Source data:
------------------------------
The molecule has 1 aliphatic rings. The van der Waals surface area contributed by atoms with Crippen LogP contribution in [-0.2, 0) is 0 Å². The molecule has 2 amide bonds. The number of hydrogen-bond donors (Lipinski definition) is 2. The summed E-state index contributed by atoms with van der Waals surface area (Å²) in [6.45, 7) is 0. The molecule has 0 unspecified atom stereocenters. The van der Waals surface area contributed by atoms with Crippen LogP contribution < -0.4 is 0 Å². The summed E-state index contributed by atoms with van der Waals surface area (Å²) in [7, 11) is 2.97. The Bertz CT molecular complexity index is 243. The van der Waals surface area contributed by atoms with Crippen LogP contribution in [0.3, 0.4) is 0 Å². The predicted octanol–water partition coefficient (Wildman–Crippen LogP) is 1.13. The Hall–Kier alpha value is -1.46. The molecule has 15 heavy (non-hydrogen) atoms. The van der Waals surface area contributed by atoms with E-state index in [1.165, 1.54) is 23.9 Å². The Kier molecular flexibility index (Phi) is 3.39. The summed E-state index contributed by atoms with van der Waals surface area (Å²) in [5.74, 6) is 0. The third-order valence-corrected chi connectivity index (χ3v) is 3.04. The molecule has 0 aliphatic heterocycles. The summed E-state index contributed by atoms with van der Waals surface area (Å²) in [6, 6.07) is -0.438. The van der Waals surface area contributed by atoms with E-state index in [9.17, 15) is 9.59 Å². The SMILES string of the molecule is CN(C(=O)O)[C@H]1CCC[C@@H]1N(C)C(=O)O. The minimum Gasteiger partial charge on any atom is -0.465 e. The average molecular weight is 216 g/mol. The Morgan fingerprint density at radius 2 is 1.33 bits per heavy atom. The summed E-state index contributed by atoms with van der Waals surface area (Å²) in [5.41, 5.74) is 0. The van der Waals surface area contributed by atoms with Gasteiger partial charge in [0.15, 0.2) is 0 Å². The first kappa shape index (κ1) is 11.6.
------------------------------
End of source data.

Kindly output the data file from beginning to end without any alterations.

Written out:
The molecule has 1 aliphatic rings. The van der Waals surface area contributed by atoms with Crippen LogP contribution in [-0.2, 0) is 0 Å². The molecule has 2 amide bonds. The number of hydrogen-bond donors (Lipinski definition) is 2. The summed E-state index contributed by atoms with van der Waals surface area (Å²) in [6.45, 7) is 0. The molecule has 0 unspecified atom stereocenters. The van der Waals surface area contributed by atoms with Crippen LogP contribution < -0.4 is 0 Å². The summed E-state index contributed by atoms with van der Waals surface area (Å²) in [7, 11) is 2.97. The Bertz CT molecular complexity index is 243. The van der Waals surface area contributed by atoms with Crippen LogP contribution in [0.3, 0.4) is 0 Å². The predicted octanol–water partition coefficient (Wildman–Crippen LogP) is 1.13. The Hall–Kier alpha value is -1.46. The molecule has 15 heavy (non-hydrogen) atoms. The van der Waals surface area contributed by atoms with E-state index in [1.165, 1.54) is 23.9 Å². The Kier molecular flexibility index (Phi) is 3.39. The summed E-state index contributed by atoms with van der Waals surface area (Å²) in [5.74, 6) is 0. The third-order valence-corrected chi connectivity index (χ3v) is 3.04. The molecule has 0 aliphatic heterocycles. The summed E-state index contributed by atoms with van der Waals surface area (Å²) in [6, 6.07) is -0.438. The van der Waals surface area contributed by atoms with E-state index in [9.17, 15) is 9.59 Å². The SMILES string of the molecule is CN(C(=O)O)[C@H]1CCC[C@@H]1N(C)C(=O)O. The minimum Gasteiger partial charge on any atom is -0.465 e. The average molecular weight is 216 g/mol. The Morgan fingerprint density at radius 2 is 1.33 bits per heavy atom. The summed E-state index contributed by atoms with van der Waals surface area (Å²) in [5.41, 5.74) is 0. The van der Waals surface area contributed by atoms with Gasteiger partial charge in [0.15, 0.2) is 0 Å². The first kappa shape index (κ1) is 11.6.